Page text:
So you’ve decided to cancel your wedding
So after a long and frank discussion which spanned a few days and nights, my partner and I have decided to cancel our wedding. Not the marriage but the original planned wedding. We’ve agreed that the big day we had planned wasn’t worth the 12 months of hibernation it would take to afford it. Not to mention all the baggage that comes with that.
We looked at all angles. Including the “what if someone gave us the money?” angle. Turns out the answer was that ultimately, if we were given the money we needed for what we were planning, we could think of at least three other things we’d spend it on before our wedding. Which means that we probably didn’t really want that wedding. Not when you considered its true cost.
So we’ve agreed to cut our losses, lose our deposits and actually live the life we love. The life that made us fall in love. Rather than a life of stress and financial concern which ultimately leads to us separating before the wedding.
It wasn’t easy. We’d committed to it financially and emotionally. We’d told friends and family. We’d arranged for the invites to be produced. Paid deposits on both the venue and caterers. We’d even taken out our wedding insurance in case something went wrong.
Maybe we’d look silly? I definitely felt silly. I cried. I mourned the loss of our big day.
Something that surprised me was how my partner felt the same anguish. Even though we love each other and plan to spend the rest of our lives together, I am always surprised when we feel so deeply the same way on issues. The way he was equally sad and jointly miffed with me made me feel bad for him but better for us.
But as the mist cleared, I saw all the benefits to our decision. OK, so we’d lost our deposits. But that money was spent already, and only money. Now there was a whole new, smaller, less extravagant wedding to plan for. Because I had been over the first one in my head so often, it felt like it had already happened. So this already felt like a second wedding.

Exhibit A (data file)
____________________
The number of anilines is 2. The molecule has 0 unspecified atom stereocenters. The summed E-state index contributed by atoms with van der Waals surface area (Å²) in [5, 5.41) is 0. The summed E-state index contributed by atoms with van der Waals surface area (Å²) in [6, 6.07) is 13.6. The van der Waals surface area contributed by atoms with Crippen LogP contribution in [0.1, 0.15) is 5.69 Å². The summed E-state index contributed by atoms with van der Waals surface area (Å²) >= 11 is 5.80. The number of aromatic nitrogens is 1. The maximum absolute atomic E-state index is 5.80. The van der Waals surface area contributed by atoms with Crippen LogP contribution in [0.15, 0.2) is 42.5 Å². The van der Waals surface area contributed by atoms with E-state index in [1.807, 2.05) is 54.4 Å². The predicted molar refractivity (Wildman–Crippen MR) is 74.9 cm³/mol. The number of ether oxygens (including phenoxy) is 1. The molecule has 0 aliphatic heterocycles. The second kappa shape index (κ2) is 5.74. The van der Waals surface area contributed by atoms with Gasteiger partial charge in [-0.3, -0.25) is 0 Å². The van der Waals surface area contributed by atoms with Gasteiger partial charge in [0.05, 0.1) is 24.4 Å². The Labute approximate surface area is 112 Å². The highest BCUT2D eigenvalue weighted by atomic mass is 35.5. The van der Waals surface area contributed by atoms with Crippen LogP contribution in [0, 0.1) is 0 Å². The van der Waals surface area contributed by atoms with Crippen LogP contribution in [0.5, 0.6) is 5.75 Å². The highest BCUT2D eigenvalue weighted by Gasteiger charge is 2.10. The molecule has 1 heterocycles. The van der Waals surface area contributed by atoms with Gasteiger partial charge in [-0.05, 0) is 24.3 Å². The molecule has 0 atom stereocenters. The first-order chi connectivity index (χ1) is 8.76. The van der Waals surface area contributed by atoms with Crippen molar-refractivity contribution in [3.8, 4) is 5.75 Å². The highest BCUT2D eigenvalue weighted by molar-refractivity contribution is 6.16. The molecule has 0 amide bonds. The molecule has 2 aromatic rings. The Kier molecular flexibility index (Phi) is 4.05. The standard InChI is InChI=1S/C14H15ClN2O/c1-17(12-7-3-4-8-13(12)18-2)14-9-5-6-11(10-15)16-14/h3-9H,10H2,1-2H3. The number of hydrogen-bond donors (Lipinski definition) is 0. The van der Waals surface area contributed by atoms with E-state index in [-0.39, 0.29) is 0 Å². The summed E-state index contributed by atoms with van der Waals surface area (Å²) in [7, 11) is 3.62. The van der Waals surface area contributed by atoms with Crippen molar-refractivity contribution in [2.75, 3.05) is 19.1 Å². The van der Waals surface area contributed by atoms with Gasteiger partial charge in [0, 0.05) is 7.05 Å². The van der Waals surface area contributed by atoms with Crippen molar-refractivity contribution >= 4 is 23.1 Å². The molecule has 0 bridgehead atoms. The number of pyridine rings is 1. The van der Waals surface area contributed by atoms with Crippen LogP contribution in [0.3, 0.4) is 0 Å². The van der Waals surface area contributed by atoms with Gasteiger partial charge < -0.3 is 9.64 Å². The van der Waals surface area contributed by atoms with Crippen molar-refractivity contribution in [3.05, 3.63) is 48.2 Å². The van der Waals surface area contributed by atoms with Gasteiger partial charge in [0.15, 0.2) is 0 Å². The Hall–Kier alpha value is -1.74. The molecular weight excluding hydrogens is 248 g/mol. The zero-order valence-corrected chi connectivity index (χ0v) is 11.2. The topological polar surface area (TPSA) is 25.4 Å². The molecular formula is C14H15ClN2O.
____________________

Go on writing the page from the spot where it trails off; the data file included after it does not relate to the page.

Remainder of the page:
And when I thought about it, I wasn’t actually looking forward to the prospect of standing in front of so many people to say vows. Maybe now we could think of something smaller and way more private.
I could stop looking at white dress after white dress online. I’m still not sure why I looked at them, browsed through page after page, knowing I would feel so uncomfortable in them. It is true what they say. You can get totally swept up into the wedding world, despite your best efforts.
After a while, we felt that a weight was off our shoulders. We both laughed and smiled instead of speaking curtly to each other and trying to find any other topic but the wedding to talk about. Imagine twelve months of strict saving and conversations like that, and we’d have lost it.
Other than a few awkward conversations with family the only downside was… nothing. We totally made the right decision. So you’ve decided to cancel your wedding, too? Good luck. We wish you every happiness.
Jess Rushton lives in Stroud, Gloucestershire in the UK with her fiancé and their two cats. Follow her on twitter @JehRushton.